3. A system according to claim 2, characterized in that said diaphragm controlled fuel valve is mounted at the delivery side of a fuel pump delivering fuel at a constant pressure.
Description: Thisinvention relates to a system for supplying fuel and combustion air to an external combustion engine and of the type comprising means for measuring the temperature of a high temperature part of said engine and governing means for adjusting the mass flowof combustion air fed to a combustion chamber of the engine in proportion to the difference between the measured and the desired temperature of said high temperature engine part.

In known systems of this type the fuel supply may be governed by electronic means or by mechanical systems directly influenced by the air flow. In both cases the systems will be rather complicated and expensive.

One object of the present invention is to provide an improved system which is inexpensive and reliable and which is easy to maintain.

According to the invention this is obtained by measuring the mass flow of air supplied to said combustion chamber and supplying fuel in proportion to the prevailing mass flow.

The invention will be described in more detail reference beingmade to the drawing in which FIGS. 1-3 schematically show three different embodiments of systems according to the invention.

The system shown in FIG. 1 comprises a number of heater tubes 1 forming a high temperature part of an external combustionengine. Said tubes 1 are located adjacent to a combustion chamber 2 in which fuel is burnt with air. The fuel is supplied from a nozzle 3 and the air is supplied from a turbulator 4 to said combustion chamber 2. The fuel is ignited by sparks of aspark plug 5 connected to an ignition coil 6.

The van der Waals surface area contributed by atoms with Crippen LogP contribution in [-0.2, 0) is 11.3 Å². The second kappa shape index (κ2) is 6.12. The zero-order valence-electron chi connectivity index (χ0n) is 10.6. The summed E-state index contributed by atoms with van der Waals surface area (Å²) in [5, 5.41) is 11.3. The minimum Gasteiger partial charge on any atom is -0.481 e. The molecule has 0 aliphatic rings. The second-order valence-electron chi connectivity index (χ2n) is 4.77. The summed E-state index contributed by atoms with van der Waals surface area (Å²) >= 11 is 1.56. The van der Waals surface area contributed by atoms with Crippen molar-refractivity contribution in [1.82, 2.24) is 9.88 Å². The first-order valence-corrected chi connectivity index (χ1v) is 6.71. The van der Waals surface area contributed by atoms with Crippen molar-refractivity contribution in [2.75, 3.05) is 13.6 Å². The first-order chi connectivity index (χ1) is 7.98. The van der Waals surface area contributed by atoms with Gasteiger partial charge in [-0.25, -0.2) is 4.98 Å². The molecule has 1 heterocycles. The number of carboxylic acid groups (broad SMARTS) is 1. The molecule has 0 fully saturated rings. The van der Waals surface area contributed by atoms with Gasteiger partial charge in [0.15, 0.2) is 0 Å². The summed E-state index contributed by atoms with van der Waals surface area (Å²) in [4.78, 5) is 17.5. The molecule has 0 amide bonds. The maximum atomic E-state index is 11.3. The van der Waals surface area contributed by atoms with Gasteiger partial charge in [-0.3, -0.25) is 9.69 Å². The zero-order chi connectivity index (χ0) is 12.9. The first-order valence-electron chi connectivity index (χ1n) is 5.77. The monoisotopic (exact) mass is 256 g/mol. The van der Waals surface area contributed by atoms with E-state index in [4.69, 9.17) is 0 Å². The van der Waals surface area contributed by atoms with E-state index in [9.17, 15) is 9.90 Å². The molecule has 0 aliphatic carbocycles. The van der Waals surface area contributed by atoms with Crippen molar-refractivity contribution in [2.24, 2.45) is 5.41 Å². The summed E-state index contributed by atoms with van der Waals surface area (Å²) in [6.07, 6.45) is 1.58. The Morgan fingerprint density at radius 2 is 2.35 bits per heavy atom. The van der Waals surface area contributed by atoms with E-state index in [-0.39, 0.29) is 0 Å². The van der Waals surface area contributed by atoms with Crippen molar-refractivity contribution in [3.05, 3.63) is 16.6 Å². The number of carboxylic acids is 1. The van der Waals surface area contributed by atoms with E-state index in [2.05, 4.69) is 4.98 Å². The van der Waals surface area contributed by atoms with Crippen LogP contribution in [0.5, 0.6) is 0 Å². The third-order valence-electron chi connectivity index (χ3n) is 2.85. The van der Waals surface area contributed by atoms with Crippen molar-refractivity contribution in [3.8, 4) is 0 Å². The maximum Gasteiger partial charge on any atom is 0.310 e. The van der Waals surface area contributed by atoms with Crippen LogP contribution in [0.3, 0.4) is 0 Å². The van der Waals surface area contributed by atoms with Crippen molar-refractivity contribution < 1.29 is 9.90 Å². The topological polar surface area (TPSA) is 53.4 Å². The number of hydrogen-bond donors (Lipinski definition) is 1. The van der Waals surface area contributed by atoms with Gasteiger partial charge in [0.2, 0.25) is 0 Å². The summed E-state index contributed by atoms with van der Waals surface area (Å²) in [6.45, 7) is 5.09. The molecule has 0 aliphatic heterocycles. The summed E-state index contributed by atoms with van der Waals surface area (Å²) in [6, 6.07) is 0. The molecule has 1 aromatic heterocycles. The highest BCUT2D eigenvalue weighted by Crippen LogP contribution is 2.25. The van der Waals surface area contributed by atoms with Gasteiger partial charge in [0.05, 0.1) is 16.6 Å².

The combustion gases formed in the combustion chamber 2 will pass between the tubes 1 and give off heat to said tubes. The residual heat contained in the combustion gases is used to a large extent by heat exchange with the combustion airdelivered to the turbulator 4. The combustion gases will follow a path shown by double line arrows.

The air for combustion is delivered by a blower 7 and is passed through a duct 8 leading to a preheater comprising a number of angularly spaced axially extending channels 9 separated by angularly spaced axially extended channels 10 formingpassages for the combustion gases. The air for the combustion follows a path shown by single line arrows.